Estate planning for Isle of Man resident and domiciled individuals

Monday 03 August 2015

By Phillip Dearden, Director - Tax, Equiom Solutions

Introduction

The Isle of Man possesses an extremely benign, local tax environment. There are no local wealth, gift or estate taxes and no taxes on disposals of capital assets. Income tax is levied at a maximum rate of 20% and there is an upper limit for the amount of tax payable.

Unfortunately, life is never as simple as it first seems! Isle of Man residents like to spend time in other jurisdictions often due to family connections. This can extend to acquiring assets there, such as property, potentially giving rise to tax considerations in those jurisdictions.

Due to its proximity, the United Kingdom is the place that Island residents visit most often and also the favoured location in which to acquire assets. Bearing this in mind, recent changes to UK tax rules will have significant implications for Isle of Man residents.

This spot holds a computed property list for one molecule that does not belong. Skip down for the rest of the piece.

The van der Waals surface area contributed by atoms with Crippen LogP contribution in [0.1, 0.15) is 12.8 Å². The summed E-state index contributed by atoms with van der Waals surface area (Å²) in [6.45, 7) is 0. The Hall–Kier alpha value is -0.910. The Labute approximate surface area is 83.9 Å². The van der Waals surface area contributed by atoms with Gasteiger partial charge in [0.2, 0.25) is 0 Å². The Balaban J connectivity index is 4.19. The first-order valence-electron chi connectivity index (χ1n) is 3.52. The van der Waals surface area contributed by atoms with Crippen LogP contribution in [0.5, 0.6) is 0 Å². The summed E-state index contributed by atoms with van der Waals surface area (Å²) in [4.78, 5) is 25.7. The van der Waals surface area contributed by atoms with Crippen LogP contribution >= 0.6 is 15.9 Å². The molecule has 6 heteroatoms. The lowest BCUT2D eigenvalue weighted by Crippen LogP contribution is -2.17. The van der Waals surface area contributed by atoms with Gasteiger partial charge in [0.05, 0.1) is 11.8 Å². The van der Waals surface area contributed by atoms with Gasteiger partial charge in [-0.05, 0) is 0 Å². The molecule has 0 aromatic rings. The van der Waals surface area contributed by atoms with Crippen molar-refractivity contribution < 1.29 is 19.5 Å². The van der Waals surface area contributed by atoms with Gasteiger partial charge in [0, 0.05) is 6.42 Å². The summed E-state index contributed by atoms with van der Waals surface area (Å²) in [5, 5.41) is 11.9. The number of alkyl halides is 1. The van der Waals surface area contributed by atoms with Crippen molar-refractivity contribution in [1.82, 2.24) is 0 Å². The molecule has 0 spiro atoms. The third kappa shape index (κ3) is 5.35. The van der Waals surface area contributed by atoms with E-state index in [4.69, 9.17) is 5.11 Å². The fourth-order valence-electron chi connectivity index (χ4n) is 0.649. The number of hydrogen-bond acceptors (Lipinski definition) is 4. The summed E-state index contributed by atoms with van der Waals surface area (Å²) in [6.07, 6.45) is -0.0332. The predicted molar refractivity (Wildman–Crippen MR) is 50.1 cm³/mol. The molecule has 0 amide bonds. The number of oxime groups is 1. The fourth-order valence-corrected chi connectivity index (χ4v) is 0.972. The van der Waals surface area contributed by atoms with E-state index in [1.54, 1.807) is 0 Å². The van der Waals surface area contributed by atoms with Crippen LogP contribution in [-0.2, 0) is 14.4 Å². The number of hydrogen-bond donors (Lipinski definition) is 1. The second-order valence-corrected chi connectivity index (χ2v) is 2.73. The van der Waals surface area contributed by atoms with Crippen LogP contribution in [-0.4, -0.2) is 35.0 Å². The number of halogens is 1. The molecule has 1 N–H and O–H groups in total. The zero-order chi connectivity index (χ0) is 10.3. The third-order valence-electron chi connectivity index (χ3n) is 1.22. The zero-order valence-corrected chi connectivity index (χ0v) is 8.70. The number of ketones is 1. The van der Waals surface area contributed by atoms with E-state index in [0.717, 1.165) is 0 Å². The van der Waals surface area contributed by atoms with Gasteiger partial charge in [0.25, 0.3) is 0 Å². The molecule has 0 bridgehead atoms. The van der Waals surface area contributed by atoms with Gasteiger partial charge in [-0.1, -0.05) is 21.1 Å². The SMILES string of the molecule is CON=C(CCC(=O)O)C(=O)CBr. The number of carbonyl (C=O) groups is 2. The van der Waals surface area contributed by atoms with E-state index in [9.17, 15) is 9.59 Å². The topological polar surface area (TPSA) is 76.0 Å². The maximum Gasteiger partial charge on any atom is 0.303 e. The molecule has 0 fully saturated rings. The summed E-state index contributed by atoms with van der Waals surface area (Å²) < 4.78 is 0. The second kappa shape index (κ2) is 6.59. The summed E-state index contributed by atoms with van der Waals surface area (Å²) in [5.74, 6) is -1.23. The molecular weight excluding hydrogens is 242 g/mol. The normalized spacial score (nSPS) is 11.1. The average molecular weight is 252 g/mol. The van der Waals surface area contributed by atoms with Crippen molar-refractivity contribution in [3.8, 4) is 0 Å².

Residence

Residence is the attaching concept used in most countries to determine who is subject to local tax. Each country has its own rules on residence, however. Isle of Man residents should be aware of the residence rules in other jurisdictions that they regularly or habitually visit, to ensure they do not fall foul of those rules and, as a result, become unwittingly tax liable residents in another jurisdiction. If a foreign tax authority contends that an individual is resident in their country, it is no defence for a taxpayer to claim that they are Isle of Man resident. Each country will apply its residence rules independently of other jurisdictions and it is quite possible for a taxpayer to be resident in two jurisdictions at the same time.

This is all the more problematic now that the UK has introduced a Statutory Residence Test (SRT) which is quite unlike the rules applied in the Isle of Man. There may be some confusion, as there are now very different rules for determining residence in the two jurisdictions. Viewed in isolation, the new UK legislation regarding residence will have two advantages for Island residents. The first being that replacing the existing rules, in most cases, will make it more straightforward to determine whether one is resident or not. This was not the case previously. The second advantage is that, in most cases, under the new rules, an Island resident will now be able to spend more time in the UK before becoming a UK resident, than was possible under the old legislation.